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I am reading the Erlang lesson at http://learnyousomeerlang.com/errors-and-exceptions

I don't understand this part :

The Expression in between try and of is said to be protected. This means that any kind of exception happening within that call will be caught.

And

the protected part of an exception can't be tail recursive.

[...]

By putting your recursive calls between the of and catch, you are not in a protected part and you will benefit from Last Call Optimisation.

So we can't put recursive calls in the part where the exceptions are catched ? What's the point of the try catch block then ?

And below in the page we have an example with a tail recursive function in the protected section ...

has_value(Val, Tree) ->
  try has_value1(Val, Tree) of
    false -> false
  catch
    true -> true
  end.

has_value1(_, {node, 'nil'}) ->
  false;
has_value1(Val, {node, {_, Val, _, _}}) ->
  throw(true);
has_value1(Val, {node, {_, _, Left, Right}}) ->
  has_value1(Val, Left),
  has_value1(Val, Right).

Does he mean that we need to use a function to wrap tail recursive code into a function when we are in the protected part of a try catch ?

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2 Answers 2

up vote 8 down vote accepted

So we can't put recursive calls in the part where the exceptions are catched ? What's the point of the try catch block then ?

A function cannot recursively call itself inside of a try; or rather, tail optimization will not happen if it does. When you use try, you have to be able to jump back to the catch block at any point down the call stack. What that means is that there has to be a call stack. If tail call optimization is used, there are no function calls because they're just loops now. There's nothing to jump back to. Thus recursion inside of a try block must truly recurse.

The point is the same as exceptions in most languages. The fact that you cannot directly recurse is a bit of an annoyance, but certainly does not remove the utility of exception handling, because:

Does he mean that we need to use a function to wrap tail recursive code into a function when we are in the protected part of a try catch ?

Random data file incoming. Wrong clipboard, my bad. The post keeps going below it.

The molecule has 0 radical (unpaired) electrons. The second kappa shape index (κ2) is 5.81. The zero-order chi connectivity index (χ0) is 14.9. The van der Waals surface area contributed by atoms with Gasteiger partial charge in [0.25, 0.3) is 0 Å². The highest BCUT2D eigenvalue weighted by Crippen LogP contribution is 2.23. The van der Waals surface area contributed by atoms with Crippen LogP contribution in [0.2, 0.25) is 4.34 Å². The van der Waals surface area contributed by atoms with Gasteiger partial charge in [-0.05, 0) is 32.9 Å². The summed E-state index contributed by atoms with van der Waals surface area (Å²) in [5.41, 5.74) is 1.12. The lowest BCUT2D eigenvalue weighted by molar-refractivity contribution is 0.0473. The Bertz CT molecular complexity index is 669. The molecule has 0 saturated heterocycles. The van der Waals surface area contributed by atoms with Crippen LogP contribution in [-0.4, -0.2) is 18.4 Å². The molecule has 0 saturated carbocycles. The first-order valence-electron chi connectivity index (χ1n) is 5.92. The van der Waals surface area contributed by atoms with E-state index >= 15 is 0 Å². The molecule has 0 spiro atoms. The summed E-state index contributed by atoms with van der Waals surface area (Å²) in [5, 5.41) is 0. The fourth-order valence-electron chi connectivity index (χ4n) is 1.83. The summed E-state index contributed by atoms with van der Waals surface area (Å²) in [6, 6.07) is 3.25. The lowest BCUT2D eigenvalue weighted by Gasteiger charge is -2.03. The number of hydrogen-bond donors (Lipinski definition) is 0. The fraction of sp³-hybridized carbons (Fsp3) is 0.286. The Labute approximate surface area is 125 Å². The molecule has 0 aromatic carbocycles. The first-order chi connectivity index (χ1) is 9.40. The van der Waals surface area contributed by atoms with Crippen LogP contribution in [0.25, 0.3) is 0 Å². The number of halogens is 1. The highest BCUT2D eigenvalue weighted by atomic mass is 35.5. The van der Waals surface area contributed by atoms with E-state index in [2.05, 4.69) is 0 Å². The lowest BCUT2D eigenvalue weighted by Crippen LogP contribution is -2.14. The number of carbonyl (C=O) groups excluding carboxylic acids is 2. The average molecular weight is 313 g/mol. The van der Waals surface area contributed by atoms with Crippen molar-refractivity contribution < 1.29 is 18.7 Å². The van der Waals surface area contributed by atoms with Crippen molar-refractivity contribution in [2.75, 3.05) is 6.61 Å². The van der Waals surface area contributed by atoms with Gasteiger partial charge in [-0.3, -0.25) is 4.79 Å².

Yes. All it takes is one extra function and you can use try just fine, and still gain the benefits of TCO. Example:

% No TCO
func() ->
  try
    func()
  catch _ ->
    ok
  end.

% TCO
func() ->
  try
    helper()
  catch _ ->
    ok
  end.

helper() -> helper().

I'm not sure if there's an easy way to determine if you're accidentally recursing when you expect TCO to happen. You probably just have to be vigilant when using try.

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If you want to have tail-call to be optimized, that call must be outside of try-catching clause. You can use construction

your_fun(...) ->
   ...
   try ... of               <--- make notice of `of`
      ... ->
         some_call(...)
   catch
      ...
   end.

or just make that call after try clause.

In your code that call has_value1(Val, Right). is optimized because it's the last call in the function. It doesn't matter if it is called inside try block in this case. And exception is used only to provide early exit from this function and simple handling of the result.

It could be rewritten without exceptions but using manual stack handling:

has_value(Val, Tree) ->
  has_value(Val, [Tree]).

has_value1(_, []) ->
  false;
has_value1(Val, [{node, 'nil'} | Stack]) ->
  has_value1(Val, Stack);
has_value1(Val, [{node, {_, Val, _, _}} | _]) ->
  true;
has_value1(Val, [{node, {_, _, Left, Right}} | Stack]) ->
  has_value1(Val, [Left, Right | Stack]).
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